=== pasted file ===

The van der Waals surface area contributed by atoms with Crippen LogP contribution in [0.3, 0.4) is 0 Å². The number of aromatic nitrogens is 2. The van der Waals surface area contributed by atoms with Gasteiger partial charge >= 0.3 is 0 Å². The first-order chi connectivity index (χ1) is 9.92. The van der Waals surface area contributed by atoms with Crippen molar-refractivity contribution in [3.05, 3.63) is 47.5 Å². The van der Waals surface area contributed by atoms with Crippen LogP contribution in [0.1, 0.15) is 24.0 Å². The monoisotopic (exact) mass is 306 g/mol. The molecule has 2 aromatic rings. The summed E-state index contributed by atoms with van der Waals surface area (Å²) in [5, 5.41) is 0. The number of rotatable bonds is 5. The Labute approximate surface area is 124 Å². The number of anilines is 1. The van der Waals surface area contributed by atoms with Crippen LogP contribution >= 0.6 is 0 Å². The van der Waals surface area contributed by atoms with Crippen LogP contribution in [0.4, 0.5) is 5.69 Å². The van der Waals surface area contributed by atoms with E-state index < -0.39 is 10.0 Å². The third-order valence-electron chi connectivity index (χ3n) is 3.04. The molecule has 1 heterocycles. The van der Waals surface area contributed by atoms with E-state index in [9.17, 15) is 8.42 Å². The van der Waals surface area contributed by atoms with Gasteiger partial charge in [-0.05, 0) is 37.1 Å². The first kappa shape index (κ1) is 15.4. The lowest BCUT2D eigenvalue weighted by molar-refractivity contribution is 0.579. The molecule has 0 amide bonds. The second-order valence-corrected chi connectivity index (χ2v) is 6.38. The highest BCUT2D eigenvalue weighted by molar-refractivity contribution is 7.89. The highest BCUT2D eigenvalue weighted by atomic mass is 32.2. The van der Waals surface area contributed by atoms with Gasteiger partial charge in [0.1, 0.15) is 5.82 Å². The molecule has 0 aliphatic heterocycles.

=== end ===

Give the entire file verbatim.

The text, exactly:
The van der Waals surface area contributed by atoms with Crippen LogP contribution in [0.3, 0.4) is 0 Å². The number of aromatic nitrogens is 2. The van der Waals surface area contributed by atoms with Gasteiger partial charge >= 0.3 is 0 Å². The first-order chi connectivity index (χ1) is 9.92. The van der Waals surface area contributed by atoms with Crippen molar-refractivity contribution in [3.05, 3.63) is 47.5 Å². The van der Waals surface area contributed by atoms with Crippen LogP contribution in [0.1, 0.15) is 24.0 Å². The monoisotopic (exact) mass is 306 g/mol. The molecule has 2 aromatic rings. The summed E-state index contributed by atoms with van der Waals surface area (Å²) in [5, 5.41) is 0. The number of rotatable bonds is 5. The Labute approximate surface area is 124 Å². The number of anilines is 1. The van der Waals surface area contributed by atoms with Crippen LogP contribution >= 0.6 is 0 Å². The van der Waals surface area contributed by atoms with Crippen LogP contribution in [0.4, 0.5) is 5.69 Å². The van der Waals surface area contributed by atoms with E-state index < -0.39 is 10.0 Å². The third-order valence-electron chi connectivity index (χ3n) is 3.04. The molecule has 1 heterocycles. The van der Waals surface area contributed by atoms with E-state index in [9.17, 15) is 8.42 Å². The van der Waals surface area contributed by atoms with Gasteiger partial charge in [-0.05, 0) is 37.1 Å². The first kappa shape index (κ1) is 15.4. The lowest BCUT2D eigenvalue weighted by molar-refractivity contribution is 0.579. The molecule has 0 amide bonds. The second-order valence-corrected chi connectivity index (χ2v) is 6.38. The highest BCUT2D eigenvalue weighted by molar-refractivity contribution is 7.89. The highest BCUT2D eigenvalue weighted by atomic mass is 32.2. The van der Waals surface area contributed by atoms with Gasteiger partial charge in [0.1, 0.15) is 5.82 Å². The molecule has 0 aliphatic heterocycles.